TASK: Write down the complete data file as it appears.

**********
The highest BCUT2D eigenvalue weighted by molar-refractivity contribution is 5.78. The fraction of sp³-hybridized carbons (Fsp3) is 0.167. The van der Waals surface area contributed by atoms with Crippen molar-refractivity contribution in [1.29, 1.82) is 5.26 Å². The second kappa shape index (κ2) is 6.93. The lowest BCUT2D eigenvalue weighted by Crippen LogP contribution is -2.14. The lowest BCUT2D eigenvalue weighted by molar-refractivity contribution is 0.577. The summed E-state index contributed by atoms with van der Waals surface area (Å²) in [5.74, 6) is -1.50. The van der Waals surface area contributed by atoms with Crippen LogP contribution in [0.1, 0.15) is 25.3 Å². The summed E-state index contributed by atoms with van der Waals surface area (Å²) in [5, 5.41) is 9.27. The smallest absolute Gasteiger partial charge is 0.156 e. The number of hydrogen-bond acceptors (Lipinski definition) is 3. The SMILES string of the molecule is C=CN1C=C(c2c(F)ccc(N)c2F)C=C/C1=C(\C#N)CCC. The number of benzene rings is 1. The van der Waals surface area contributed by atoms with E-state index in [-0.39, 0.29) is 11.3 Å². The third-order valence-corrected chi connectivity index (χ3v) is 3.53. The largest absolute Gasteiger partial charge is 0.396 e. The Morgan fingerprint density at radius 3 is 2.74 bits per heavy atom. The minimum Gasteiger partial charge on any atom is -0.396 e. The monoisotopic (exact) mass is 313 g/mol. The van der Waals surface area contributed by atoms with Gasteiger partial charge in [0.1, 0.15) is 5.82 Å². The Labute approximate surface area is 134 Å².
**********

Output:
The highest BCUT2D eigenvalue weighted by molar-refractivity contribution is 5.78. The fraction of sp³-hybridized carbons (Fsp3) is 0.167. The van der Waals surface area contributed by atoms with Crippen molar-refractivity contribution in [1.29, 1.82) is 5.26 Å². The second kappa shape index (κ2) is 6.93. The lowest BCUT2D eigenvalue weighted by Crippen LogP contribution is -2.14. The lowest BCUT2D eigenvalue weighted by molar-refractivity contribution is 0.577. The summed E-state index contributed by atoms with van der Waals surface area (Å²) in [5.74, 6) is -1.50. The van der Waals surface area contributed by atoms with Crippen LogP contribution in [0.1, 0.15) is 25.3 Å². The summed E-state index contributed by atoms with van der Waals surface area (Å²) in [5, 5.41) is 9.27. The smallest absolute Gasteiger partial charge is 0.156 e. The number of hydrogen-bond acceptors (Lipinski definition) is 3. The SMILES string of the molecule is C=CN1C=C(c2c(F)ccc(N)c2F)C=C/C1=C(\C#N)CCC. The number of benzene rings is 1. The van der Waals surface area contributed by atoms with E-state index in [-0.39, 0.29) is 11.3 Å². The third-order valence-corrected chi connectivity index (χ3v) is 3.53. The largest absolute Gasteiger partial charge is 0.396 e. The Morgan fingerprint density at radius 3 is 2.74 bits per heavy atom. The minimum Gasteiger partial charge on any atom is -0.396 e. The monoisotopic (exact) mass is 313 g/mol. The van der Waals surface area contributed by atoms with Gasteiger partial charge in [0.1, 0.15) is 5.82 Å². The Labute approximate surface area is 134 Å².